Americans with disabilities face a variety of barriers to accessing health care. These include a lack of insurance coverage, health promotion and disease prevention programs and services, and accessible medical facilities.
These issues must be addressed as part comprehensive health care reform. NCD recommends that Federal agencies responsible for health promotion and disease prevention work together to ensure that people with disabilities are part of all research, program development and public education.
Coverage for Health Insurance
Disabled people often experience health disparities and specific problems in gaining access to medical care, including coverage for specialty care, long-term care, prescription medications, durable medical equipment, and assistive technologies. They may also have cost-sharing and benefits limits that prevent them receiving the health-preserving care that they need.
Working-age adults with disabilities are far more likely than those without disabilities to report access problems, including problems paying medical bills (32.0% vs 13.4%), inability to pay for medical care (18.8% vs 7.3%), delaying needed care due to affordability concerns (11.7% vs 4.9%), and not receiving medical care because of cost concerns (15.3% vs 4.9%). The odds of reporting an access problem were lower among those with disabilities immediately following the ACA.
Third-party reimbursement is a type of reimbursement that occurs when an insurance company, governmental agency or other entity reimburses a service provider for services rendered to a patient. This means that the patient is the first party, the medical facility or service provider is the second party and the third party is an insurance company or governmental entity, such as Medicare or Medicaid.
Despite some limitations, both Medicaid and Medicare provide important health insurance coverage for many people with disabilities. These programs can be used to pay for long-term care, prescription drugs, durable medical equipment, assistive devices, and specialty care.
Many people with disability support services Melbourne feel that their health care is not fair or high-quality. This can be due to long wait times for office visits, lack of access to specialized physicians and other professionals, and difficulties with communication (e.g., sign language interpreters).
Health Promotion and Disease Prevention Programs
In addition to providing medical care, disabled people often require health promotion and disease prevention programs to improve their overall physical, mental, and social health. These programs can include group exercise, smoking cessation, self-help, or AA-type groups for substance abuse and mammography screening.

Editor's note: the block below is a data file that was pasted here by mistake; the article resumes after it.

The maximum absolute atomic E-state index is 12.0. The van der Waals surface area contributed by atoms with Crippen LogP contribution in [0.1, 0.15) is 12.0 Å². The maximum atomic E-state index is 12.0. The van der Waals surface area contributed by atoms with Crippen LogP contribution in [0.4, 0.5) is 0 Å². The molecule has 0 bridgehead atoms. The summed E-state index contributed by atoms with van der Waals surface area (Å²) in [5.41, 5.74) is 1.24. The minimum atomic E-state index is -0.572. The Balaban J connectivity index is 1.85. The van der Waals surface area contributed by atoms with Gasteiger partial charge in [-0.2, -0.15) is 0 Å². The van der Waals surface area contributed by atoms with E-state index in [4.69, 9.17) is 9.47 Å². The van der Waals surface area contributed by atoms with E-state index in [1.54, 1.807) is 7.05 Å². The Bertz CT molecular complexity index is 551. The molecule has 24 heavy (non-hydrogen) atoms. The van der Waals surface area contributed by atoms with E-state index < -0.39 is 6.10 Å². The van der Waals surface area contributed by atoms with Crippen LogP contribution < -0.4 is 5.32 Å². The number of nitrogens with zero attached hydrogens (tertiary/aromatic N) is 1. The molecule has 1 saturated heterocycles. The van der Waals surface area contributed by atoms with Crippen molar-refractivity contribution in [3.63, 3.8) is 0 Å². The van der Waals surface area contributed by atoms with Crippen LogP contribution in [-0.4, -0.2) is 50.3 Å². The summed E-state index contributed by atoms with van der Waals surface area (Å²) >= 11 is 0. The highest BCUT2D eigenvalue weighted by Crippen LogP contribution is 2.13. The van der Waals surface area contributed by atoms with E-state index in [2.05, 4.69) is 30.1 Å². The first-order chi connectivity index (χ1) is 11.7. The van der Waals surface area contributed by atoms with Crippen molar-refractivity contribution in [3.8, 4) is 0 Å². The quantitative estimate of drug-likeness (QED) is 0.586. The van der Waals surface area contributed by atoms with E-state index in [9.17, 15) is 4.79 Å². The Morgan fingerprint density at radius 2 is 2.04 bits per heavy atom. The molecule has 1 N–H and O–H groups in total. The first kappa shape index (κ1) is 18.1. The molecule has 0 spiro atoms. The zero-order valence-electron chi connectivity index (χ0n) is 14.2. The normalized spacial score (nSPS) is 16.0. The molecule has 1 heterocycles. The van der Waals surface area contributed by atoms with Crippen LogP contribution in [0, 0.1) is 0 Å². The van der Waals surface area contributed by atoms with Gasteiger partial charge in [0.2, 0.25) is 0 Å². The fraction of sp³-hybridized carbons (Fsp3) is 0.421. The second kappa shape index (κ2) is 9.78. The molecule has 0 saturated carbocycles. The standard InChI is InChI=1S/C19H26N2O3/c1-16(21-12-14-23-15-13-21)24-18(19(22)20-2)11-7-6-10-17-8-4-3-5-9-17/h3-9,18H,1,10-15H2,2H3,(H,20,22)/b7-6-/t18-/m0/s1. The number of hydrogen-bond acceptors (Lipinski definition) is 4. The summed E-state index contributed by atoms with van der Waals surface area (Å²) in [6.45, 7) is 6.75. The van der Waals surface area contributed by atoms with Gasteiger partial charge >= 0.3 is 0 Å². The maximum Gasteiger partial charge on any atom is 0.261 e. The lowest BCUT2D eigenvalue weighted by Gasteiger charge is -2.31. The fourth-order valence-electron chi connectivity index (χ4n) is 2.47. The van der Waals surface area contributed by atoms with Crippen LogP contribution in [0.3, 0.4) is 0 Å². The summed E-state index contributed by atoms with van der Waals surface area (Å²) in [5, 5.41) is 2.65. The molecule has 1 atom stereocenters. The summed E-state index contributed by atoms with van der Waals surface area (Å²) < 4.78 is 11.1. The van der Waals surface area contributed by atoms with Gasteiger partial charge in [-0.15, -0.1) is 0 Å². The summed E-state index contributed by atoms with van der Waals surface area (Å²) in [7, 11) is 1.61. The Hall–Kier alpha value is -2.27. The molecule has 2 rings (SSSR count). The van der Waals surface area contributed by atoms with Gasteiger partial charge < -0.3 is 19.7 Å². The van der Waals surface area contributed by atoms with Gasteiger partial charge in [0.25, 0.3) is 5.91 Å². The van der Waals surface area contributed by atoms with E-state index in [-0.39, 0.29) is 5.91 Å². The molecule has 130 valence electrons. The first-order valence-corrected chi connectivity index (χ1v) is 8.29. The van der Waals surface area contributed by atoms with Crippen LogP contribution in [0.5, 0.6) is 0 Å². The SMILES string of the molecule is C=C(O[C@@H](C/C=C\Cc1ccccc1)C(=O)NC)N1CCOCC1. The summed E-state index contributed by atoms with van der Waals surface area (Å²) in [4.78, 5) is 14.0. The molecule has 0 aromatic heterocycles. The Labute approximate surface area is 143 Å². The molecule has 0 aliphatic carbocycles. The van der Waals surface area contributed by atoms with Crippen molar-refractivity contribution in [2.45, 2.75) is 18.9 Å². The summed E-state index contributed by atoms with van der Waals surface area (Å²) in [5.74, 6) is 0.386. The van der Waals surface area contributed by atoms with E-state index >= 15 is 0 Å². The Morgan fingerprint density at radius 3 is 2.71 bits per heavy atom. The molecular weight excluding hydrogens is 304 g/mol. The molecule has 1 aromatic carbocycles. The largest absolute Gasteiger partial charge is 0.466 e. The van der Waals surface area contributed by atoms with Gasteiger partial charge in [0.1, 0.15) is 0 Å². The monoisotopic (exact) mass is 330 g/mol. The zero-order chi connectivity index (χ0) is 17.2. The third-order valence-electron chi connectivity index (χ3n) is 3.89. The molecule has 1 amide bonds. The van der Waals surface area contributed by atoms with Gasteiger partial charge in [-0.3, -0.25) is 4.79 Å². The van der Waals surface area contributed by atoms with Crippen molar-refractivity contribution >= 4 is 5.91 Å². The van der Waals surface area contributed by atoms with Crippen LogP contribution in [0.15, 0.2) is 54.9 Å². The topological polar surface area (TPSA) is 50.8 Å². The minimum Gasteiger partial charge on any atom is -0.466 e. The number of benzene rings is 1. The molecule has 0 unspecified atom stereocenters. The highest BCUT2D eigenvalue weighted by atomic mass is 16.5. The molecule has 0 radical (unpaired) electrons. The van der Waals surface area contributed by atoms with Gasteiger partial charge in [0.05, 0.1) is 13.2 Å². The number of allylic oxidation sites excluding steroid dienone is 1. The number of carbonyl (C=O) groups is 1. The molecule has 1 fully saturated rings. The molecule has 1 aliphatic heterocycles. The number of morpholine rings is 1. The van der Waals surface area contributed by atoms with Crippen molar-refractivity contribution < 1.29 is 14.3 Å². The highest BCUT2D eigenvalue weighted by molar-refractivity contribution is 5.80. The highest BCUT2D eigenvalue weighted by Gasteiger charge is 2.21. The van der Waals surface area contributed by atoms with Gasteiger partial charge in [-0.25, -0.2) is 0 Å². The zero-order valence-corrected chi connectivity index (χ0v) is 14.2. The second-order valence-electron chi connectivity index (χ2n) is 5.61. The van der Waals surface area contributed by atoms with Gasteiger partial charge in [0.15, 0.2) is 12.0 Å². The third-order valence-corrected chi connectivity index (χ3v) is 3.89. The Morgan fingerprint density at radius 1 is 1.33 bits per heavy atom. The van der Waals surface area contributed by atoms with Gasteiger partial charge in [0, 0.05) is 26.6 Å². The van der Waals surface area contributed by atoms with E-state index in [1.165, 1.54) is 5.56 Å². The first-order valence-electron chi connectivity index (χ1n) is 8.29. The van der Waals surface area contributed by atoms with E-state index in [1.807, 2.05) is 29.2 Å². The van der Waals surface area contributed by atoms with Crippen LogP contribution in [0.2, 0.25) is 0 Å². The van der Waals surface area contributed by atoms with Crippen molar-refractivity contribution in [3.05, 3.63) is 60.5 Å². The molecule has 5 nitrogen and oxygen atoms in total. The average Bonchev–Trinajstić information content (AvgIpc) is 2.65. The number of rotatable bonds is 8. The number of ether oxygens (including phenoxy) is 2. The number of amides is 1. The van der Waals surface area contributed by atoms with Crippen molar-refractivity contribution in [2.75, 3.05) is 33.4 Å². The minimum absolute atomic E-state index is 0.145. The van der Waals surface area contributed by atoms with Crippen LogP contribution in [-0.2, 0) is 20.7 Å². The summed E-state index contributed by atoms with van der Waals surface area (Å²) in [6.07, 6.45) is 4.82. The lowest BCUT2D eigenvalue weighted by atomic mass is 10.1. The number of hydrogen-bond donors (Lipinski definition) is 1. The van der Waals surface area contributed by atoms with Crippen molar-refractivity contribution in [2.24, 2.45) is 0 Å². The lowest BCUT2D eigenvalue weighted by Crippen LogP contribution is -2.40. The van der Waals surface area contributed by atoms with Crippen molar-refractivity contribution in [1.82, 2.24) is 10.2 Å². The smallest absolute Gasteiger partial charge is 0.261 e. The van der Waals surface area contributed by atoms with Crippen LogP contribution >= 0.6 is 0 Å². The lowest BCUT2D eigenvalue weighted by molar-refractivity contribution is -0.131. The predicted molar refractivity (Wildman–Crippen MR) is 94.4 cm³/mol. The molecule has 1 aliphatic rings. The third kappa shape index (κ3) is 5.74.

Among the disability population, women with disabilities have particular problems accessing and participating in these programs, as do deaf and hard of hearing people. These challenges are a result of a complex mix of historical and structural factors.
Access to Medical Facilities
People with disabilities tend to experience poorer health and use medical services at a higher rate than those without disabilities. They are also less aware of the risk factors for disease and participate less in preventive screening.
Despite this, the health care system does not provide adequate access to services and facilities that meet the needs of disabled people. This problem directly impacts the quality of their care and can only be solved by changes in public policy.
Two key Federal civil rights laws, the Americans with Disabilities Act (ADA) and Section 504 of the Rehabilitation Act of 1973, prohibit disability discrimination in health care services and facilities. Under the ADA, health care entities must make reasonable modifications to policies, practices, and procedures so that people with disabilities can enjoy full and equal access to health care. They must also provide auxiliary aids, remove architectural barriers that hinder accessibility, and allow patients with disabilities access to individualized accommodations when they are required.
Many people with disabilities or who are deaf are unable communicate effectively with their health care providers. This can lead to miscommunication or misunderstandings that could negatively impact patient’s quality care.
These barriers can often be overcome by redesigning medical facilities and resourcing them to make them more accessible for people with disabilities. However, addressing these barriers is a complex and difficult process.